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Can I run this by you? Holiday money

(16 Posts)
theladylovescupcakes Wed 29-Jun-11 14:35:19

Going to US in October and had a wee brain-wave about our holiday money. Seems to make sense to me but wanted some other opinions on it.

Rather than running about trying to get a good exchange rate etc, I'd thought about taking a small amount of dollars with me, and hopefully using a credit card for the rest of our spending (one that doesn't charge for overseas transactions, if such a thing exists). Use cash for small incidentals, and the credit card for meals/fuel/park entry/shopping etc. Therefore only spending what we need and not having (1) money left over that you lose out on when you transfer back to sterling, and (2) not having to spend all our money to avoid coming home with money.

Makes sense, yes? Any thoughts/potential problems welcome. Thanks.

Portofino Wed 29-Jun-11 14:39:36

I always do this. I actually load my spending money onto the credit card (well reduce the balance by that amount). You can withdraw cash from the machines over there you know. I haven't changed money up for donkey's years.

wordsonapage Wed 29-Jun-11 14:43:55

not read OP but please no running by people

someone may have scissors

theladylovescupcakes Wed 29-Jun-11 14:48:32

har har, WORDS.

Thanks PORTOFINO - will research c.cards for the best one. Do you withdraw cash with your credit card? Is there not an additional charge for that?

Portofino Wed 29-Jun-11 14:49:54

I use my debit card generally.

Playdohinthewashingmachine Wed 29-Jun-11 14:51:46

All about using cards abroad here -

www.moneysavingexpert.com/travel/cheap-travel-money

mumblechum1 Wed 29-Jun-11 14:52:10

The charges on debit cards can be horrendous, both for ATM withdrawals and purchases.

I'm in a quandary as well - don't use credit cards but don't want to get stung on charges.

nocake Wed 29-Jun-11 14:59:26

If you pick the right bank you can reduce the ATM charges. Nationwide used to be the best but that may have changed so have a look on Money Saving Expert. An alternative is a pre-pay card.

coastgirl Wed 29-Jun-11 15:03:59

I got a Halifax Clarity card for our USA trip last year - no exchange fees charged and it worked everywhere. Was really helpful to have.

bellavita Wed 29-Jun-11 15:04:12

We take maybe $1000 dollars and then withdraw money using our debit card.

It would be in your best interests to inform any debit/credit card people that you will be using your card abroad before you go, otherwise they may stop your card thinking it is being fraudulently used.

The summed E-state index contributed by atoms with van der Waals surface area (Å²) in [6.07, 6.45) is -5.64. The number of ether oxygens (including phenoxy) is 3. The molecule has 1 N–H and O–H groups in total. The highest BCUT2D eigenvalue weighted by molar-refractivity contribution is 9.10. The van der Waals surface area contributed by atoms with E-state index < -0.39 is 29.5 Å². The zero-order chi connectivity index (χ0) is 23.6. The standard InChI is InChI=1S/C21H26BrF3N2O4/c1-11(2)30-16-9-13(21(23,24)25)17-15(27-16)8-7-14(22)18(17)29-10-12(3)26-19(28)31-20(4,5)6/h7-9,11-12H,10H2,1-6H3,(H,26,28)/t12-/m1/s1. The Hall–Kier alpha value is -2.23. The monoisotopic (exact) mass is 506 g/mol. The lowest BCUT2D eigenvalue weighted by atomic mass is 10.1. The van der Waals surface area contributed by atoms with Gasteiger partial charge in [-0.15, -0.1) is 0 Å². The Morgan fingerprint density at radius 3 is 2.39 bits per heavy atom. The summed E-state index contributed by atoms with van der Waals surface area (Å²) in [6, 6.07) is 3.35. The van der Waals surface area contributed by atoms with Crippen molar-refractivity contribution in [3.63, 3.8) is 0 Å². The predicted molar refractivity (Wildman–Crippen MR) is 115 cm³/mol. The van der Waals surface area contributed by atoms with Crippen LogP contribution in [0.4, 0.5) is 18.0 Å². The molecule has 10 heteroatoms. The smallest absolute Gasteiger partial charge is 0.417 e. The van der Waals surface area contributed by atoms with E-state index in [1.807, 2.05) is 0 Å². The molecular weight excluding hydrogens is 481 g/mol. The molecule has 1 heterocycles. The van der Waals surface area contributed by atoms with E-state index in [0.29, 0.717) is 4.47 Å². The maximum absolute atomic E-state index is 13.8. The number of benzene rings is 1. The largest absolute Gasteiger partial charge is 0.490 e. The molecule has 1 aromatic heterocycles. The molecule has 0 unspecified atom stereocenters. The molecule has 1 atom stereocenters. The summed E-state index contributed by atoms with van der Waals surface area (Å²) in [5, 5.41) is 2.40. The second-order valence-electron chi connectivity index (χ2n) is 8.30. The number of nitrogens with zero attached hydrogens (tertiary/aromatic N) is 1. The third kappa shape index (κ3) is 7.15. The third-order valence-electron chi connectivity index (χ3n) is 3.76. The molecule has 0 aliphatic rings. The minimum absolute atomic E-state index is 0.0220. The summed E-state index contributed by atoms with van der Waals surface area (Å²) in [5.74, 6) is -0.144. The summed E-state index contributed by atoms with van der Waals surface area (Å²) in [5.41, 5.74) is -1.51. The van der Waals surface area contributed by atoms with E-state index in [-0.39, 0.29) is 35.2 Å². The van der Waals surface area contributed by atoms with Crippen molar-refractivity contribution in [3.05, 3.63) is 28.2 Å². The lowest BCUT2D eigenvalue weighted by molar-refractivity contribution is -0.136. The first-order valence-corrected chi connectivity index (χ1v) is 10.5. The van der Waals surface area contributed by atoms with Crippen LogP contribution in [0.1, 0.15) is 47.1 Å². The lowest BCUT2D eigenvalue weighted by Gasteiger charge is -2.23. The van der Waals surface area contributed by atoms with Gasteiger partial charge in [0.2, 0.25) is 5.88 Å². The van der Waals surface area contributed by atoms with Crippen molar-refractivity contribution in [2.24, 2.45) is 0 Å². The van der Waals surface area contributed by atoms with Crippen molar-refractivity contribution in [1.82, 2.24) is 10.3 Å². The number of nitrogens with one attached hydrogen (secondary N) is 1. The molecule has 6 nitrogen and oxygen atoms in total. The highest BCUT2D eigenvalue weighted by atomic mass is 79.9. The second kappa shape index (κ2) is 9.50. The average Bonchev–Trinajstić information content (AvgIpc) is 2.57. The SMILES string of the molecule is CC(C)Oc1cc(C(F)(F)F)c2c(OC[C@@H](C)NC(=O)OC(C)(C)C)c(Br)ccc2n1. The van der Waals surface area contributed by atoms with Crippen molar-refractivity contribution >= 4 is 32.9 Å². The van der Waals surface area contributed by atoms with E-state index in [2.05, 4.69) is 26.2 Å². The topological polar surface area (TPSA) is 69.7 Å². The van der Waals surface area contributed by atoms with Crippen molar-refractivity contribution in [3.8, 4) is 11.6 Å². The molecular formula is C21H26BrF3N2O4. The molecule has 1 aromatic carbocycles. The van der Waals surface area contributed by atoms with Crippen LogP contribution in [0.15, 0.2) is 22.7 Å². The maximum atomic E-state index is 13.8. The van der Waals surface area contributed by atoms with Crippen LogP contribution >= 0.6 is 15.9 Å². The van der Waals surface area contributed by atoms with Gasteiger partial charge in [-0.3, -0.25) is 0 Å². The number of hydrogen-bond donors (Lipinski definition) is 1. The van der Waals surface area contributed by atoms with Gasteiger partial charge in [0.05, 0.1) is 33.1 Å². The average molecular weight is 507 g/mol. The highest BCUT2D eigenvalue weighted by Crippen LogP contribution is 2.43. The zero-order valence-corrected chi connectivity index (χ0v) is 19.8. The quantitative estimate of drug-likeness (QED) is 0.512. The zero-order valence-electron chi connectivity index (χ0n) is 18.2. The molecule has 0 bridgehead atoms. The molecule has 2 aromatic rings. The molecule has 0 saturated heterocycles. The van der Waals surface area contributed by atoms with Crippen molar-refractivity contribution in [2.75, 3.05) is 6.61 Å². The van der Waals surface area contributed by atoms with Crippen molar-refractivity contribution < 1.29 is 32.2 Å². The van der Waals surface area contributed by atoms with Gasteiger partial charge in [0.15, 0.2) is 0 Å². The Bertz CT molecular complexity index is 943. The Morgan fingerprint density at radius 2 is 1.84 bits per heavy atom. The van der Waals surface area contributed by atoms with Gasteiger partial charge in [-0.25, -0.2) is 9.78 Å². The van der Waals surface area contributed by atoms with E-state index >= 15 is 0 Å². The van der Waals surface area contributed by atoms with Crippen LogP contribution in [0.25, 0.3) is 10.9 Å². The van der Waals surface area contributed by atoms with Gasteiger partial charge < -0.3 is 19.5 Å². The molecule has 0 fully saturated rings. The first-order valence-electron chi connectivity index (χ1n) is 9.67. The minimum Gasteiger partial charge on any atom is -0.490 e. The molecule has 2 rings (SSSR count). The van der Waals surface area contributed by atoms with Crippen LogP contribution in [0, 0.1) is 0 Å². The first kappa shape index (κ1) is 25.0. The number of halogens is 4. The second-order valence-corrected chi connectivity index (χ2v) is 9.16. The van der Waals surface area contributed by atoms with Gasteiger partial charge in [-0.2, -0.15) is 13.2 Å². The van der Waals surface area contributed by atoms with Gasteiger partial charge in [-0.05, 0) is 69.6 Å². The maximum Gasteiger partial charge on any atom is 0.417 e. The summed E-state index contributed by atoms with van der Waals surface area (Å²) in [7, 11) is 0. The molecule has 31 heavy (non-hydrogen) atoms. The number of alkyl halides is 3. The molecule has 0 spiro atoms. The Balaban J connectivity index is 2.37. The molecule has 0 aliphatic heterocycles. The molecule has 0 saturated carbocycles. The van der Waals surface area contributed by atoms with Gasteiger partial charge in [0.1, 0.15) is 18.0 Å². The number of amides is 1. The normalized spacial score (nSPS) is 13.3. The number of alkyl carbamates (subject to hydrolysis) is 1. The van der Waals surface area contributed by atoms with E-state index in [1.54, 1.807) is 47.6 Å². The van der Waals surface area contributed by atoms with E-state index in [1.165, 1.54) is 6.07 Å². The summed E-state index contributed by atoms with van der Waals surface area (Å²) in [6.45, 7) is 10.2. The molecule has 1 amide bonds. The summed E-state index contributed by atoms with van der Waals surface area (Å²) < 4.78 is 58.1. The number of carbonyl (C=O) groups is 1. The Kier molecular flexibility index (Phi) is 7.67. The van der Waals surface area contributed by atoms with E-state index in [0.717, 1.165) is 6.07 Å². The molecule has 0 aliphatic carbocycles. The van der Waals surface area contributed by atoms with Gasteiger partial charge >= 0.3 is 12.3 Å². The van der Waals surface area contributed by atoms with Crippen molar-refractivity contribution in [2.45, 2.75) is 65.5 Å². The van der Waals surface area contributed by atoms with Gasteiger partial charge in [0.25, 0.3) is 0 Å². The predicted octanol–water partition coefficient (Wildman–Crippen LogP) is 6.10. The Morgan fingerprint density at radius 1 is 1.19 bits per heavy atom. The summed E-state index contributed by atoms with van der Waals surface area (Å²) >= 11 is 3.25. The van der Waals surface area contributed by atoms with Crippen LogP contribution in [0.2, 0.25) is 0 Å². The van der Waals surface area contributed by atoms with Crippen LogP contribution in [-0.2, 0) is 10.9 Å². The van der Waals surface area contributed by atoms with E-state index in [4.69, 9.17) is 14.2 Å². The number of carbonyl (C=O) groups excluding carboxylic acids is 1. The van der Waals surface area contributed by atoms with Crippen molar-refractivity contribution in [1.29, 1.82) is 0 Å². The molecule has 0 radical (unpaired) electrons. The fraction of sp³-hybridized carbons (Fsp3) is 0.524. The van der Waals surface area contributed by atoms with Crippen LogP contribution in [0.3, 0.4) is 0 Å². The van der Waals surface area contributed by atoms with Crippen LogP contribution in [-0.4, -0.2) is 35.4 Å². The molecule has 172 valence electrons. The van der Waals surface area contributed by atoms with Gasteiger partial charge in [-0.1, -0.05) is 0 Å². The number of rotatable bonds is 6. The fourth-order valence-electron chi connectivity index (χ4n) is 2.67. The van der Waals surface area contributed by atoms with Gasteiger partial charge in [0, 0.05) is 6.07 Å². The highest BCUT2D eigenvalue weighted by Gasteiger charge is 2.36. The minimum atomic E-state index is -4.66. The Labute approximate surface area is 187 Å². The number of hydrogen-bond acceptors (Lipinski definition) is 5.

coastgirl Wed 29-Jun-11 15:05:01

Also they don't charge you to withdraw from an ATM, though I don't think we ended up doing that in the end.

cat64 Wed 29-Jun-11 15:07:32

Message withdrawn

theladylovescupcakes Wed 29-Jun-11 15:12:35

thank for all the advice - some helpful info there. would be keen to use credit rather than debit card. maybe I'm mistaken, but I think it would be safer.

PestoCaffeinisto Wed 29-Jun-11 15:13:23

And don't forget tipping

the USA runs on tips grin

chippy47 Wed 29-Jun-11 15:38:29

Don't withdraw cash from a machine on a credit card unless you pay it back before the interest kicks in! If you exchange money at the airport (Travelex) you can guarantee the buy back rate is the same as the purchase rate for £2.99. And a prepay card is a paid for service as well. Whichever way you look at it you get charged for currency (debit card withdrawals usually attract a fee and the eventual conversion rate back to GBP is shoddy). But for a trip to the US the amount spent on currency will probably be minimal compared to the amount actually spent on the holiday. And a lot of credit cards now charge a commission fee when used abroad (Amex do as well).

CogitoErgoSometimes Wed 29-Jun-11 23:47:40

I use a FairFX prepaid card for overseas travel. Mine's a Euro Mastercard but there are also Dollar cards. The rates offered are far, far better than the ones you get on the spot when using a CC overseas, or at exchange places in airports. There's a small fee for using cashpoints but that's true of any debit card. Can be topped up quickly using a mobile or via the internet so you're never stuck looking for banks. If it goes missing, you're protected as you would be with a credit card but the maximum loss is the balance remaining on the card... not some £thousands credit limit.

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